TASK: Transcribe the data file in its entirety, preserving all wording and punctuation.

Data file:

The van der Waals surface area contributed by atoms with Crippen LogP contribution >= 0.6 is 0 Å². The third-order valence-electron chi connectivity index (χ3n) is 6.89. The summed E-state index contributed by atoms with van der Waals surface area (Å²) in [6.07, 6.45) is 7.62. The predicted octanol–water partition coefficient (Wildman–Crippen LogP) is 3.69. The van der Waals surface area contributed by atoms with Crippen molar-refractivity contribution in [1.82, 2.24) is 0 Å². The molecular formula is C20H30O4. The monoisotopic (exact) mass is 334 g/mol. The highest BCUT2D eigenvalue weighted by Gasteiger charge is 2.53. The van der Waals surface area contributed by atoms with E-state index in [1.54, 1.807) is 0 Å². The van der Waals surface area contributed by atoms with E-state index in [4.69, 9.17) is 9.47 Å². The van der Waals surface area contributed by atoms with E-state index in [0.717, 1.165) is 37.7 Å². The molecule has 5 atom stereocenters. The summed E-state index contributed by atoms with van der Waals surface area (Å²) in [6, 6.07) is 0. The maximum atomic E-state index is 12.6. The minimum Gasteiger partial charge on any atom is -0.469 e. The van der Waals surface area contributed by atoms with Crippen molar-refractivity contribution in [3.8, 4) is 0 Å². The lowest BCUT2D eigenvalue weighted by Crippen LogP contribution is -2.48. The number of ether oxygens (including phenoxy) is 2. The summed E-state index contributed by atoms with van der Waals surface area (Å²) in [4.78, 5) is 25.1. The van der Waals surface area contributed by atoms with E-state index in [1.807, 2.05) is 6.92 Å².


The van der Waals surface area contributed by atoms with Crippen LogP contribution >= 0.6 is 0 Å². The third-order valence-electron chi connectivity index (χ3n) is 6.89. The summed E-state index contributed by atoms with van der Waals surface area (Å²) in [6.07, 6.45) is 7.62. The predicted octanol–water partition coefficient (Wildman–Crippen LogP) is 3.69. The van der Waals surface area contributed by atoms with Crippen molar-refractivity contribution in [1.82, 2.24) is 0 Å². The molecular formula is C20H30O4. The monoisotopic (exact) mass is 334 g/mol. The highest BCUT2D eigenvalue weighted by Gasteiger charge is 2.53. The van der Waals surface area contributed by atoms with E-state index in [1.54, 1.807) is 0 Å². The van der Waals surface area contributed by atoms with E-state index in [4.69, 9.17) is 9.47 Å². The van der Waals surface area contributed by atoms with E-state index in [0.717, 1.165) is 37.7 Å². The molecule has 5 atom stereocenters. The summed E-state index contributed by atoms with van der Waals surface area (Å²) in [6, 6.07) is 0. The maximum atomic E-state index is 12.6. The minimum Gasteiger partial charge on any atom is -0.469 e. The van der Waals surface area contributed by atoms with Crippen molar-refractivity contribution in [3.8, 4) is 0 Å². The lowest BCUT2D eigenvalue weighted by Crippen LogP contribution is -2.48. The number of ether oxygens (including phenoxy) is 2. The summed E-state index contributed by atoms with van der Waals surface area (Å²) in [4.78, 5) is 25.1. The van der Waals surface area contributed by atoms with E-state index in [1.807, 2.05) is 6.92 Å².